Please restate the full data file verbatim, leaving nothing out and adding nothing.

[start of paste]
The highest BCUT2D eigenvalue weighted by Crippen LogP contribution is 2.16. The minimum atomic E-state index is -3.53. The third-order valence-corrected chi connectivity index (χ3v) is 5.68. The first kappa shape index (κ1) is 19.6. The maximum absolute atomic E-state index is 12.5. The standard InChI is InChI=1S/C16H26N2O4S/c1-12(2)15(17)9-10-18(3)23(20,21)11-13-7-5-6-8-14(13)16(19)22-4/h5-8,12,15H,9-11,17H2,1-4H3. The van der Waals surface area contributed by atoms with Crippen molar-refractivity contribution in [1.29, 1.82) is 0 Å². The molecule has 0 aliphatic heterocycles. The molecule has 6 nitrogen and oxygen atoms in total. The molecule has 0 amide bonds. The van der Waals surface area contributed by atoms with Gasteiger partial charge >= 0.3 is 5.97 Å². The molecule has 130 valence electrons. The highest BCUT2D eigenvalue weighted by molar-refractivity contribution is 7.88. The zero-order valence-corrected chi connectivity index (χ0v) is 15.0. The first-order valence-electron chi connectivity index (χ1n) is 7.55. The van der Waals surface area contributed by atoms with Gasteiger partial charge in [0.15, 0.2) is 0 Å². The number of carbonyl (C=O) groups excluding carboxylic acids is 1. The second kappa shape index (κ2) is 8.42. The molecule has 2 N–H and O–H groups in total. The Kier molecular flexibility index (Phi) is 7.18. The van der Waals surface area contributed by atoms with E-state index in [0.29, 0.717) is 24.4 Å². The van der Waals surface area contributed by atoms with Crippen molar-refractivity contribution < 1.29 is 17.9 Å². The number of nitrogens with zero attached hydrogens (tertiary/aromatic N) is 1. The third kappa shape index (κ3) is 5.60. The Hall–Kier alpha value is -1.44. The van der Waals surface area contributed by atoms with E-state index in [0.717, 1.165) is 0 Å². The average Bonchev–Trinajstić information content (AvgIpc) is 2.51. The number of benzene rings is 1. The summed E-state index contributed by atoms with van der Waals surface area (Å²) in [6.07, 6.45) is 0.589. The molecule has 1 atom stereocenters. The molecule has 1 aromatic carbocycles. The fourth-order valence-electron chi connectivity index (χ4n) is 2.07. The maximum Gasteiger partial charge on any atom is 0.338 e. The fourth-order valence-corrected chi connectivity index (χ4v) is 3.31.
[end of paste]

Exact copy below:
The highest BCUT2D eigenvalue weighted by Crippen LogP contribution is 2.16. The minimum atomic E-state index is -3.53. The third-order valence-corrected chi connectivity index (χ3v) is 5.68. The first kappa shape index (κ1) is 19.6. The maximum absolute atomic E-state index is 12.5. The standard InChI is InChI=1S/C16H26N2O4S/c1-12(2)15(17)9-10-18(3)23(20,21)11-13-7-5-6-8-14(13)16(19)22-4/h5-8,12,15H,9-11,17H2,1-4H3. The van der Waals surface area contributed by atoms with Crippen molar-refractivity contribution in [1.29, 1.82) is 0 Å². The molecule has 0 aliphatic heterocycles. The molecule has 6 nitrogen and oxygen atoms in total. The molecule has 0 amide bonds. The van der Waals surface area contributed by atoms with Gasteiger partial charge >= 0.3 is 5.97 Å². The molecule has 130 valence electrons. The highest BCUT2D eigenvalue weighted by molar-refractivity contribution is 7.88. The zero-order valence-corrected chi connectivity index (χ0v) is 15.0. The first-order valence-electron chi connectivity index (χ1n) is 7.55. The van der Waals surface area contributed by atoms with Gasteiger partial charge in [0.15, 0.2) is 0 Å². The number of carbonyl (C=O) groups excluding carboxylic acids is 1. The second kappa shape index (κ2) is 8.42. The molecule has 2 N–H and O–H groups in total. The Kier molecular flexibility index (Phi) is 7.18. The van der Waals surface area contributed by atoms with E-state index in [0.29, 0.717) is 24.4 Å². The van der Waals surface area contributed by atoms with Crippen molar-refractivity contribution < 1.29 is 17.9 Å². The number of nitrogens with zero attached hydrogens (tertiary/aromatic N) is 1. The third kappa shape index (κ3) is 5.60. The Hall–Kier alpha value is -1.44. The van der Waals surface area contributed by atoms with E-state index in [0.717, 1.165) is 0 Å². The average Bonchev–Trinajstić information content (AvgIpc) is 2.51. The number of benzene rings is 1. The summed E-state index contributed by atoms with van der Waals surface area (Å²) in [6.07, 6.45) is 0.589. The molecule has 1 atom stereocenters. The molecule has 1 aromatic carbocycles. The fourth-order valence-electron chi connectivity index (χ4n) is 2.07. The maximum Gasteiger partial charge on any atom is 0.338 e. The fourth-order valence-corrected chi connectivity index (χ4v) is 3.31.